There are no other myths that tell of a savior born from his mother’s side, as with the Buddha, but this says nothing of the story’s veracity. It’s a detail that is relevant to the religion, but irrelevant to Campbell's study.
_____

In other places Campbell draws peculiar connections and leaves readers to reach an unspecified conclusion. A story of Qutezalcoatl being conceived [168] as an incarnation of the prayer-message of the Aztec Lady and Lord of heaven is said to remind us of Phil. 2:6-8, "Who, being in the form of God, thought it not robbery to be equal with God: But made himself of no reputation, and took upon him the form of a servant, and was made in the likeness of men: And being found in fashion as a man, he humbled himself, and became obedient unto death, even the death of the cross." Campbell's personal level of concept-association seems to have been quite broad!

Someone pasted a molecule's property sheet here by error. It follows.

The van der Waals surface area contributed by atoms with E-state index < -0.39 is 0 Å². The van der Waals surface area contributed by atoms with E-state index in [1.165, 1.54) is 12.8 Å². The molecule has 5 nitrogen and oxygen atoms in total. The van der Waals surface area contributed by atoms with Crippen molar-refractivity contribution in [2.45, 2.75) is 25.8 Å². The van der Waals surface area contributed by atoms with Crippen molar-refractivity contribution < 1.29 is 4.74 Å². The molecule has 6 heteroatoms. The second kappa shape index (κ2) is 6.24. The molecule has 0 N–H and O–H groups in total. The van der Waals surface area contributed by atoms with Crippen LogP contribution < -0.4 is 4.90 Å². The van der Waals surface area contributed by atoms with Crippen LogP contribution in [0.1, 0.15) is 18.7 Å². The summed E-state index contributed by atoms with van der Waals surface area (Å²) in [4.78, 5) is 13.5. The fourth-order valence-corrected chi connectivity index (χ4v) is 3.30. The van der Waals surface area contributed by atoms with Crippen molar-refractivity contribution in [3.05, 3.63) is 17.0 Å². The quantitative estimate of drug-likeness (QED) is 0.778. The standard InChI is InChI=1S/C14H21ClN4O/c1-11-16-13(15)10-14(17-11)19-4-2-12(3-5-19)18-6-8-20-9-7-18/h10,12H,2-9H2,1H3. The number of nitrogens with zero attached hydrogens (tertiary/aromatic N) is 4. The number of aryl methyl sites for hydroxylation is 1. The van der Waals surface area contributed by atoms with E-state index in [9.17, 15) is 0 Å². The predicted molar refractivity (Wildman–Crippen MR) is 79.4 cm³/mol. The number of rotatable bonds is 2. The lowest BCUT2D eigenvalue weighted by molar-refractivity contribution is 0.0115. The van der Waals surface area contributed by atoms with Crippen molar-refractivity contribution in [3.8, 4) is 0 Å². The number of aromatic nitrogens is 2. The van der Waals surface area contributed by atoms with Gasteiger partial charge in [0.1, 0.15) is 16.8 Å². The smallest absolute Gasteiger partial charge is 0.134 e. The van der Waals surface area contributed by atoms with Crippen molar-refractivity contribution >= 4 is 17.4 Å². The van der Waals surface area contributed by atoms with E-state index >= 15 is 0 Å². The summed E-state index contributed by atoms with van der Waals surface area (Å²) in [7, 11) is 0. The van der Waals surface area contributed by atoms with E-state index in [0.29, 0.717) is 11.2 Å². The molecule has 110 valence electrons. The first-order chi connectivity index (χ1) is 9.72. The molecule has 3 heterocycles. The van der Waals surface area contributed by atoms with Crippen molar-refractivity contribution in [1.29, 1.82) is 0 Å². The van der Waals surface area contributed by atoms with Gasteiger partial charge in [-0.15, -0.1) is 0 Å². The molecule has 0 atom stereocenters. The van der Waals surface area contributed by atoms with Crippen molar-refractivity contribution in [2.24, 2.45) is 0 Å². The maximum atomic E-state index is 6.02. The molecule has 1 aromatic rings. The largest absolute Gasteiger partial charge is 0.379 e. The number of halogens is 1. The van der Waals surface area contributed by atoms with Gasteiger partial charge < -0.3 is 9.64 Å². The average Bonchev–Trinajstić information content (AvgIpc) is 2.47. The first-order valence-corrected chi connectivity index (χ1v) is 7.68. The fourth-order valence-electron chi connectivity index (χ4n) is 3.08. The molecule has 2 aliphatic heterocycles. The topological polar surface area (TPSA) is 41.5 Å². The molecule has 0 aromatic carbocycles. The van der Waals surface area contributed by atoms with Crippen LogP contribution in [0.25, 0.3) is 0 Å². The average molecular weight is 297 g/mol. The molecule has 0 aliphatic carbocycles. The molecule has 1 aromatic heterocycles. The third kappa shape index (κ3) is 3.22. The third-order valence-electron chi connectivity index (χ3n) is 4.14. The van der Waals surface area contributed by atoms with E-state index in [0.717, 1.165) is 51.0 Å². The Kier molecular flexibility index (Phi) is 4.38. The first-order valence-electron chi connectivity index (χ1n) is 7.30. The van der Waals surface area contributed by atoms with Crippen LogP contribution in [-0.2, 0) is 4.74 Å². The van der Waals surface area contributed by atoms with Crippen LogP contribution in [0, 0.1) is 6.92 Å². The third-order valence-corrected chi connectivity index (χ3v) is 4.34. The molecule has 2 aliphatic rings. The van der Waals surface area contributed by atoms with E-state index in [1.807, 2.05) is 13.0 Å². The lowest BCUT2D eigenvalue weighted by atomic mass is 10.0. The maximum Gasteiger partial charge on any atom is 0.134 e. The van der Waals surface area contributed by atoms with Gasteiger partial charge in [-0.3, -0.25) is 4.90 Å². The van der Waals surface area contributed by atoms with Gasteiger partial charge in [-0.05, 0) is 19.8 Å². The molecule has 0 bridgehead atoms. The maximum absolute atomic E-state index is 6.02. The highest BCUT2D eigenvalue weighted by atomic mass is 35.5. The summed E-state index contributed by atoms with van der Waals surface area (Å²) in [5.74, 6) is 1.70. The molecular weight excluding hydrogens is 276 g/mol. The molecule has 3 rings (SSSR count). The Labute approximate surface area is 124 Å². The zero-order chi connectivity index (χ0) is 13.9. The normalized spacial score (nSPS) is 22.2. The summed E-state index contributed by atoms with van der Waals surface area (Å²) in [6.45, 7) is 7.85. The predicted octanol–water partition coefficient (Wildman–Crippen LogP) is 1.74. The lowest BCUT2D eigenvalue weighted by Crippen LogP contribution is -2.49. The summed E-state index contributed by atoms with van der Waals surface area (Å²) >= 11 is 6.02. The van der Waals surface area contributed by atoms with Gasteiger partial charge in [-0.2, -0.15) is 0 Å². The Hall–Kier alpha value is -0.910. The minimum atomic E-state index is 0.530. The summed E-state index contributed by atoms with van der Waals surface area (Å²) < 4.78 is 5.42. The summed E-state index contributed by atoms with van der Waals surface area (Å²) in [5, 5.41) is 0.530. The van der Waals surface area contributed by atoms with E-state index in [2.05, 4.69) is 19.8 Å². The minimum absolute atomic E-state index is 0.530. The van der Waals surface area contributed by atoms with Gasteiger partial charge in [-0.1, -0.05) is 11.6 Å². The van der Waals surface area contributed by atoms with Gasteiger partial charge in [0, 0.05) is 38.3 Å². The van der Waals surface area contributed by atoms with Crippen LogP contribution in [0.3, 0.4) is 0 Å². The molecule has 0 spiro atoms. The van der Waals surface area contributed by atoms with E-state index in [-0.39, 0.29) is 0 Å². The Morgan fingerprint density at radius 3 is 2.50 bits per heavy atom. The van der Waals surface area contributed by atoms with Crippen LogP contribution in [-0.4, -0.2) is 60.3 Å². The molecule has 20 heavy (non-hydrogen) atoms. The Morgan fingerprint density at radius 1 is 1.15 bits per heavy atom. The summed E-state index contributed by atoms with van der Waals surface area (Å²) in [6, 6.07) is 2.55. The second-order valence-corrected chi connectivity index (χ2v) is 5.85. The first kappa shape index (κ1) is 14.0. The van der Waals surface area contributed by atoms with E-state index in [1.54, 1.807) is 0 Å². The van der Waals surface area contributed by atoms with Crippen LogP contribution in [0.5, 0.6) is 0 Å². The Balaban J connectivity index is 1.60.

Again, these are meta-level themes that are being compared. Holding needs to demonstrate here exactly why Campbell was wrong, and in not doing so, has drawn a connection and left the reader to draw conclusion - the same thing he has lambasted Campbell for doing.

The conception of Wisdom that laid behind Phil. 2 is only remotely similar to what Campbell describes -- and by highlighting only commonalities, while ignoring vast differences (or in Campbell's case, he was perhaps unaware of them) does a grave disservice.